2 days ago
  • New Zealand statement on situation in Honiara, Solomon Islands
    Aotearoa New Zealand is deeply concerned by the events which have been unfolding in Honiara, Solomon Islands, since Wednesday. “New Zealand is a long-standing partner of Solomon Islands, and there are deep and enduring connections between our two countries,” Acting Foreign Affairs Minister David Parker said. “Our engagement in Solomon ...
    BeehiveBy beehive.govt.nz
    3 days ago
  • Investment to support maternal mental health
    Associate Minister of Health Dr Ayesha Verrall has announced an investment to help expand maternal mental health services in five District Health Boards. “Supporting parent’s mental wellbeing during their child’s first 1000 days, from conception to two years of age, is critical to the long-term emotional, mental and physical wellbeing ...
    BeehiveBy beehive.govt.nz
    3 days ago
  • Workplace vaccination requirements extended to cover Police and NZ Defence Force
    With the support of the organisations, additional vaccination requirements will cover sworn members, recruits and authorised officers of the New Zealand Police, and all New Zealand Defence Force staff. First doses of the vaccine for workers in these organisations are required by 17 January 2022, and second doses by 1 ...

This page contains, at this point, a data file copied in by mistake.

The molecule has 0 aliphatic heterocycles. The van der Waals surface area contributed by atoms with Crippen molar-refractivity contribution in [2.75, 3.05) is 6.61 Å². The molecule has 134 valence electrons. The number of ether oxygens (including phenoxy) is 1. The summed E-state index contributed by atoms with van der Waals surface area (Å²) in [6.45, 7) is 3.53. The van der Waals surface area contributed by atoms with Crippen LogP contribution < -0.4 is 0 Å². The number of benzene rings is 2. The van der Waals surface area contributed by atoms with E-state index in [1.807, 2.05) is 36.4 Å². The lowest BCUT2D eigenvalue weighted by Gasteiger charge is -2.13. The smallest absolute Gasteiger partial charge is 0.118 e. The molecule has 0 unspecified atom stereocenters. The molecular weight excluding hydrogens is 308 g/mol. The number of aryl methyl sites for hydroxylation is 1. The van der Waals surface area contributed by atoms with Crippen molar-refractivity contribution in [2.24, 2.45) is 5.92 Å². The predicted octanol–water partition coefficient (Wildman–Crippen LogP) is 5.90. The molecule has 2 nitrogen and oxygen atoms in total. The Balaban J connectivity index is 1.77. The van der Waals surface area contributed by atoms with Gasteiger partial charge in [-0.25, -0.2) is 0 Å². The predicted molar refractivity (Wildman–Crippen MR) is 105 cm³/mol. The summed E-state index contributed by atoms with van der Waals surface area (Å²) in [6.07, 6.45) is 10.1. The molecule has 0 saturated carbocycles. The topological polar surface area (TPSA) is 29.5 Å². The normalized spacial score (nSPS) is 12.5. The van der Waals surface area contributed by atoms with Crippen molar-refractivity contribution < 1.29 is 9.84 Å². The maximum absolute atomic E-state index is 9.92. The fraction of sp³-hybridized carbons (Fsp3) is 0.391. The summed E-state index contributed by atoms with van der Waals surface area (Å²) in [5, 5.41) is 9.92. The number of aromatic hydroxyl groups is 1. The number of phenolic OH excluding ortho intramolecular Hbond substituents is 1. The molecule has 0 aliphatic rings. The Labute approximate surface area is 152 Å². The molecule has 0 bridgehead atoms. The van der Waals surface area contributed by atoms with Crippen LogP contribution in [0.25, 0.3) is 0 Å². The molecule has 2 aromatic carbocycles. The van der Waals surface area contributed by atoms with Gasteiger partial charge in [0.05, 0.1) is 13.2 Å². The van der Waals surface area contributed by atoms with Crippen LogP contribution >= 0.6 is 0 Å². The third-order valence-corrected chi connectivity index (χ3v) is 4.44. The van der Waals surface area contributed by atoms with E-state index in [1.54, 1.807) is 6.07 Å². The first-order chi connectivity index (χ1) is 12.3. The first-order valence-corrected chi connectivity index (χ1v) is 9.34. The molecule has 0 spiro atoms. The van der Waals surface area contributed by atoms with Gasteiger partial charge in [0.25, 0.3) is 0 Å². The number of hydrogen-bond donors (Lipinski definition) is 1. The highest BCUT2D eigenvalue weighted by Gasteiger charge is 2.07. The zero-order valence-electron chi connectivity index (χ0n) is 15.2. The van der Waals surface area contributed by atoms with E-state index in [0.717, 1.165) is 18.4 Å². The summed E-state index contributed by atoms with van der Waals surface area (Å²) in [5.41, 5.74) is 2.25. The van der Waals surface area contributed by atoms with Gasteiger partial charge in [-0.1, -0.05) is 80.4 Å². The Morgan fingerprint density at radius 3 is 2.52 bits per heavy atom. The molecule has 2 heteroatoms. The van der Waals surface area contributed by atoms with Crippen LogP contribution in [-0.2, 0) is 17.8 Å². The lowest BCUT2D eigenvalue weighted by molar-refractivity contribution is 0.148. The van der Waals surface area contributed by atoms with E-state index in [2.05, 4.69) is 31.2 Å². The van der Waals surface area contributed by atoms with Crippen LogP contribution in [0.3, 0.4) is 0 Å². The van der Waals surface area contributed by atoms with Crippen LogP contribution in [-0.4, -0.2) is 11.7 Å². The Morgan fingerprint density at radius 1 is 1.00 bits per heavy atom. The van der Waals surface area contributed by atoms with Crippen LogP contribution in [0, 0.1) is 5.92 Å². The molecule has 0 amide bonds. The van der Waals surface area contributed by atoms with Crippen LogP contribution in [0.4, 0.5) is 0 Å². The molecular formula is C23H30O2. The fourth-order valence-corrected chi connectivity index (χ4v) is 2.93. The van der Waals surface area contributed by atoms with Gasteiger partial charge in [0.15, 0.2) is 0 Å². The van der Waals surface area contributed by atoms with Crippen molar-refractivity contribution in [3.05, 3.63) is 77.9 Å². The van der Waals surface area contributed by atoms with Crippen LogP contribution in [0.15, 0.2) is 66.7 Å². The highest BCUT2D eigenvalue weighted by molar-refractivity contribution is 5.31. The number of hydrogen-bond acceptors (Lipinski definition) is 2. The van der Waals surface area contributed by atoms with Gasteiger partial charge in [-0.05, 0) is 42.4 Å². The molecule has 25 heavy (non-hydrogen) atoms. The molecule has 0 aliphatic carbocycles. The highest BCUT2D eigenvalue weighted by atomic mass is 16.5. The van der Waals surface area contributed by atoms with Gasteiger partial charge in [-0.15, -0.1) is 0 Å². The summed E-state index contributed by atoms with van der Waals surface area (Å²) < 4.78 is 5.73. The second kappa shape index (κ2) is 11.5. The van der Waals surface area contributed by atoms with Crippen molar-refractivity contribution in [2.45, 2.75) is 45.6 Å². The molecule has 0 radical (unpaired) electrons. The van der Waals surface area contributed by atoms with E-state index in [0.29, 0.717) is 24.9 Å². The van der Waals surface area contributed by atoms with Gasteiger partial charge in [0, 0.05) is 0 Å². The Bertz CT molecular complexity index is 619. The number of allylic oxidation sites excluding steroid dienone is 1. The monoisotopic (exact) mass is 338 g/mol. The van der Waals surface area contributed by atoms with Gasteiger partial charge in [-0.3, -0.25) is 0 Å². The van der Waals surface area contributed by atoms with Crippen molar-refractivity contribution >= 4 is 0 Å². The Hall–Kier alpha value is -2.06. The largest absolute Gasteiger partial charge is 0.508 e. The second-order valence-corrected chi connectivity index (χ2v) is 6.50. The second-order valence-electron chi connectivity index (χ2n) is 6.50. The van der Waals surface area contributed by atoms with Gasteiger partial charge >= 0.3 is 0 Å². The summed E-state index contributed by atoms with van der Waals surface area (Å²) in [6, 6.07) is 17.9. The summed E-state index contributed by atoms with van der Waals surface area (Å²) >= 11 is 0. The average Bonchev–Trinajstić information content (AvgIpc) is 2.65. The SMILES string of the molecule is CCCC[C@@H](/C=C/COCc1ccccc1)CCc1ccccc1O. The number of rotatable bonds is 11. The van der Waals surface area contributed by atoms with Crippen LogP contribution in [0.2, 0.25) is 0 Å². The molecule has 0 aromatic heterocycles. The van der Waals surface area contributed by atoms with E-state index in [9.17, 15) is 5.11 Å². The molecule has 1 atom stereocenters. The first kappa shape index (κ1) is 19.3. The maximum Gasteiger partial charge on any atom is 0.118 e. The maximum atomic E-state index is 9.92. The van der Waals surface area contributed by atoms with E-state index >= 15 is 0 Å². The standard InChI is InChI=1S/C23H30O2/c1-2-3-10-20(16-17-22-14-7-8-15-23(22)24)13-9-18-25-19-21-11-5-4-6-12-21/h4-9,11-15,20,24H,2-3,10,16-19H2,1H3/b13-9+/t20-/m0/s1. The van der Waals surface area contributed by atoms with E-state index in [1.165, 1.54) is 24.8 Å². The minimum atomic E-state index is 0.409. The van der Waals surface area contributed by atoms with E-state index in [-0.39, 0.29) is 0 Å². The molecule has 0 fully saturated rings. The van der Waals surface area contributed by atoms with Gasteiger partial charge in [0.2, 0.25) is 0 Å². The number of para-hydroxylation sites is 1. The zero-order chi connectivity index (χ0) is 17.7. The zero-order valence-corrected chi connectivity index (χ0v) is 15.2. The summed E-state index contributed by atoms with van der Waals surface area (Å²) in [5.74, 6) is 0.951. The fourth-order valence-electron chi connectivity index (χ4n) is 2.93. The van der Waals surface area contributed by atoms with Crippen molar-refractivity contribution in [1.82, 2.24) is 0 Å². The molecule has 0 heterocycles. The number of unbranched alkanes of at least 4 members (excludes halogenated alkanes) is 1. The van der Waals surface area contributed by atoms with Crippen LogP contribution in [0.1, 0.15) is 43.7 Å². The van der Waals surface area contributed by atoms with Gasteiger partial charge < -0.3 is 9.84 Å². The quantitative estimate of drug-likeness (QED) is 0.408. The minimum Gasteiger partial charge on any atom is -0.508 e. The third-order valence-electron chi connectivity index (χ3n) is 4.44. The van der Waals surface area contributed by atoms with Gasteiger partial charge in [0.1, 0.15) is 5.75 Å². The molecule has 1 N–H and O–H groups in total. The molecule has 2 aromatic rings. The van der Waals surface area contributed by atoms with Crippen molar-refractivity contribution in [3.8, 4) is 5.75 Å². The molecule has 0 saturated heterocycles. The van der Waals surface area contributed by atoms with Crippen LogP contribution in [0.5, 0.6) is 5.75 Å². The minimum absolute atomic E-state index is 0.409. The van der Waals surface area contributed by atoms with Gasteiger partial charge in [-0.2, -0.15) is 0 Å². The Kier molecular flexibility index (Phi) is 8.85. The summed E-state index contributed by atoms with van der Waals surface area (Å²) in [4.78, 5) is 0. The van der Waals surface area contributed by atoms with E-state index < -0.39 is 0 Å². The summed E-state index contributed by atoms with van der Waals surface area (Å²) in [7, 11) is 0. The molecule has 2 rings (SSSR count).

BeehiveBy beehive.govt.nz
    3 days ago
  • Aotearoa New Zealand and Canada to pursue greater Indigenous collaboration
    During her visit to Ottawa, the Honourable Nanaia Mahuta, New Zealand Minister of Foreign Affairs and Associate Minister for Māori Development, met with the Honourable Patty Hajdu, Canadian Minister of Indigenous Services, and the Honourable Marc Miller, Canadian Minister of Crown-Indigenous Relations, to further expand and develop the positive relationship ...
    BeehiveBy beehive.govt.nz
    3 days ago
  • Māori vaccination rates reach 80% first dose
    Associate Minister of Health (Māori) Hon Peeni Henare today confirmed that Māori across the motu have now reached 80 percent for first doses of the COVID-19 vaccination nationally. “We have seen a huge increase in vaccinations for Māori throughout November, since the beginning of the month the increase for first ...
    BeehiveBy beehive.govt.nz
    3 days ago
  • Subsequent Children legislation to change
    The Government has today introduced legislation that will reverse provisions in the Oranga Tamariki Act as part of a path to rebuild trust and confidence in the organisation. “The Oranga Tamariki Amendment Bill makes a number of changes but by far the most important is the partial repeal of the ...
    BeehiveBy beehive.govt.nz
    4 days ago
  • Security Information in Proceedings Legislation Bill introduced to Parliament